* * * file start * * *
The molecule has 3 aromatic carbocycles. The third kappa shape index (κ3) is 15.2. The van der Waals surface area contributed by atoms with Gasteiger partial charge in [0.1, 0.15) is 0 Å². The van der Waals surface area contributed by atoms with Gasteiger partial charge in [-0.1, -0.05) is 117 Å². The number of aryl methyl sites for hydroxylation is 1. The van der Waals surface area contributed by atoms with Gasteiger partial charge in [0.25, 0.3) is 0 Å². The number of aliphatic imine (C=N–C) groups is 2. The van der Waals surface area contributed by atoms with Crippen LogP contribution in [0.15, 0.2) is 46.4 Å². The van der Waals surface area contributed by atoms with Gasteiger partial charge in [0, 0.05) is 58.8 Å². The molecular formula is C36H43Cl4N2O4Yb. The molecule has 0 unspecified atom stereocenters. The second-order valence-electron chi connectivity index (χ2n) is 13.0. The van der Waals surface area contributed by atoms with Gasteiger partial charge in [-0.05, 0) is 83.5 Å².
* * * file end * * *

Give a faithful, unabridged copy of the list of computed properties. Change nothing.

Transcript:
The molecule has 3 aromatic carbocycles. The third kappa shape index (κ3) is 15.2. The van der Waals surface area contributed by atoms with Gasteiger partial charge in [0.1, 0.15) is 0 Å². The van der Waals surface area contributed by atoms with Gasteiger partial charge in [-0.1, -0.05) is 117 Å². The number of aryl methyl sites for hydroxylation is 1. The van der Waals surface area contributed by atoms with Gasteiger partial charge in [0.25, 0.3) is 0 Å². The number of aliphatic imine (C=N–C) groups is 2. The van der Waals surface area contributed by atoms with Crippen LogP contribution in [0.15, 0.2) is 46.4 Å². The van der Waals surface area contributed by atoms with Gasteiger partial charge in [0, 0.05) is 58.8 Å². The molecular formula is C36H43Cl4N2O4Yb. The molecule has 0 unspecified atom stereocenters. The second-order valence-electron chi connectivity index (χ2n) is 13.0. The van der Waals surface area contributed by atoms with Gasteiger partial charge in [-0.05, 0) is 83.5 Å².